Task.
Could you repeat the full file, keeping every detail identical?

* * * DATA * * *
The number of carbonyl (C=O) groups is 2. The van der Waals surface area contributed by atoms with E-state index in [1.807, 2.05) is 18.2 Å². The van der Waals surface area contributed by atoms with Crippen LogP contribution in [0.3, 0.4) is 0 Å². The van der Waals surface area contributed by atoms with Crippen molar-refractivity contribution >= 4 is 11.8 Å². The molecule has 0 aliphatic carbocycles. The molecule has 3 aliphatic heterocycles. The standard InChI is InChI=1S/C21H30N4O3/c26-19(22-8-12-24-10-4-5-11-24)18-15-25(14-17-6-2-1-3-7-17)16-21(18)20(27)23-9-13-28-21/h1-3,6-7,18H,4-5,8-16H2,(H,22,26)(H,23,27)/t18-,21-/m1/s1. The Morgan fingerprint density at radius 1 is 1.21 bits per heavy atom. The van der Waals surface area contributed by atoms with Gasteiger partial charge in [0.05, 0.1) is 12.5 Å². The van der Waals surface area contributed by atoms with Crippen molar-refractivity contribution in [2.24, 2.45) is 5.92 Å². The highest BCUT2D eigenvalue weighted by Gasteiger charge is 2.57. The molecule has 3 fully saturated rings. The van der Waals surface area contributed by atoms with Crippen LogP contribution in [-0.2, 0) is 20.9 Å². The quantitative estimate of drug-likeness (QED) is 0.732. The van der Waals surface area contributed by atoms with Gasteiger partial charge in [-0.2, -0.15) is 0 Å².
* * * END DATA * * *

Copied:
The number of carbonyl (C=O) groups is 2. The van der Waals surface area contributed by atoms with E-state index in [1.807, 2.05) is 18.2 Å². The van der Waals surface area contributed by atoms with Crippen LogP contribution in [0.3, 0.4) is 0 Å². The van der Waals surface area contributed by atoms with Crippen molar-refractivity contribution >= 4 is 11.8 Å². The molecule has 0 aliphatic carbocycles. The molecule has 3 aliphatic heterocycles. The standard InChI is InChI=1S/C21H30N4O3/c26-19(22-8-12-24-10-4-5-11-24)18-15-25(14-17-6-2-1-3-7-17)16-21(18)20(27)23-9-13-28-21/h1-3,6-7,18H,4-5,8-16H2,(H,22,26)(H,23,27)/t18-,21-/m1/s1. The Morgan fingerprint density at radius 1 is 1.21 bits per heavy atom. The van der Waals surface area contributed by atoms with Gasteiger partial charge in [0.05, 0.1) is 12.5 Å². The van der Waals surface area contributed by atoms with Crippen molar-refractivity contribution in [2.24, 2.45) is 5.92 Å². The highest BCUT2D eigenvalue weighted by Gasteiger charge is 2.57. The molecule has 3 fully saturated rings. The van der Waals surface area contributed by atoms with Crippen LogP contribution in [-0.2, 0) is 20.9 Å². The quantitative estimate of drug-likeness (QED) is 0.732. The van der Waals surface area contributed by atoms with Gasteiger partial charge in [-0.2, -0.15) is 0 Å².